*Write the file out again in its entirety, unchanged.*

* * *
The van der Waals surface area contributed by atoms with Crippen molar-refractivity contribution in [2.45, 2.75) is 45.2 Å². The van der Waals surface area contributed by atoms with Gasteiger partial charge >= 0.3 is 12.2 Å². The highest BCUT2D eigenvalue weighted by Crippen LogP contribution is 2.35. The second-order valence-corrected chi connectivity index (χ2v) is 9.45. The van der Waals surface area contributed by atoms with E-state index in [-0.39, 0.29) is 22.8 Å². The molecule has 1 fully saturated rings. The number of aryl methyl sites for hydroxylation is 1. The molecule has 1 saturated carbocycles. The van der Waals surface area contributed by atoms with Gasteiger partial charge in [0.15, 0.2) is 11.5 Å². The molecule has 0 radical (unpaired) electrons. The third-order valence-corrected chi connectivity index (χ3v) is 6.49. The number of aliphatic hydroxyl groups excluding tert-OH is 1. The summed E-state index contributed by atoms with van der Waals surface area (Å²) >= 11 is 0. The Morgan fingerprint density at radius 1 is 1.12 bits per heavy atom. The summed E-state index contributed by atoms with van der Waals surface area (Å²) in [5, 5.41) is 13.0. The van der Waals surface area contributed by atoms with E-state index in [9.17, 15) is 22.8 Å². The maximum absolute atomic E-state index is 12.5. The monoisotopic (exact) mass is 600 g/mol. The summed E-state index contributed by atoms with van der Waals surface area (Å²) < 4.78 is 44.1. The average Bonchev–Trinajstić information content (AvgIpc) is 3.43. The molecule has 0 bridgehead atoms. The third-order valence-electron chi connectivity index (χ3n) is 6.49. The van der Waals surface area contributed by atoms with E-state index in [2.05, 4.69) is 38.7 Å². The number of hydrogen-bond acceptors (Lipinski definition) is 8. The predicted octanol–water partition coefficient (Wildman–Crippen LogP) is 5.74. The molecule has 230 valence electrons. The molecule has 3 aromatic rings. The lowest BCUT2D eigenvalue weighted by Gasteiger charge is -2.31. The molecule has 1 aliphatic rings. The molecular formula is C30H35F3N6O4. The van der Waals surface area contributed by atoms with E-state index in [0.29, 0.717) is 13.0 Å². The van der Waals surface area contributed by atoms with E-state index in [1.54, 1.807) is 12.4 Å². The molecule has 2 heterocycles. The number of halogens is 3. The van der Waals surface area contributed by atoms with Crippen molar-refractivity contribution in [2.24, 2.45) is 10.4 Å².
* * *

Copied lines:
The van der Waals surface area contributed by atoms with Crippen molar-refractivity contribution in [2.45, 2.75) is 45.2 Å². The van der Waals surface area contributed by atoms with Gasteiger partial charge >= 0.3 is 12.2 Å². The highest BCUT2D eigenvalue weighted by Crippen LogP contribution is 2.35. The second-order valence-corrected chi connectivity index (χ2v) is 9.45. The van der Waals surface area contributed by atoms with E-state index in [-0.39, 0.29) is 22.8 Å². The molecule has 1 fully saturated rings. The number of aryl methyl sites for hydroxylation is 1. The molecule has 1 saturated carbocycles. The van der Waals surface area contributed by atoms with Gasteiger partial charge in [0.15, 0.2) is 11.5 Å². The molecule has 0 radical (unpaired) electrons. The third-order valence-corrected chi connectivity index (χ3v) is 6.49. The number of aliphatic hydroxyl groups excluding tert-OH is 1. The summed E-state index contributed by atoms with van der Waals surface area (Å²) >= 11 is 0. The Morgan fingerprint density at radius 1 is 1.12 bits per heavy atom. The summed E-state index contributed by atoms with van der Waals surface area (Å²) in [5, 5.41) is 13.0. The van der Waals surface area contributed by atoms with E-state index in [9.17, 15) is 22.8 Å². The maximum absolute atomic E-state index is 12.5. The monoisotopic (exact) mass is 600 g/mol. The summed E-state index contributed by atoms with van der Waals surface area (Å²) < 4.78 is 44.1. The average Bonchev–Trinajstić information content (AvgIpc) is 3.43. The molecule has 0 bridgehead atoms. The third-order valence-electron chi connectivity index (χ3n) is 6.49. The van der Waals surface area contributed by atoms with E-state index in [2.05, 4.69) is 38.7 Å². The number of hydrogen-bond acceptors (Lipinski definition) is 8. The predicted octanol–water partition coefficient (Wildman–Crippen LogP) is 5.74. The molecule has 230 valence electrons. The molecule has 3 aromatic rings. The lowest BCUT2D eigenvalue weighted by Gasteiger charge is -2.31. The molecule has 1 aliphatic rings. The molecular formula is C30H35F3N6O4. The van der Waals surface area contributed by atoms with E-state index in [0.29, 0.717) is 13.0 Å². The van der Waals surface area contributed by atoms with E-state index in [1.54, 1.807) is 12.4 Å². The molecule has 2 heterocycles. The number of halogens is 3. The van der Waals surface area contributed by atoms with Crippen molar-refractivity contribution in [2.24, 2.45) is 10.4 Å².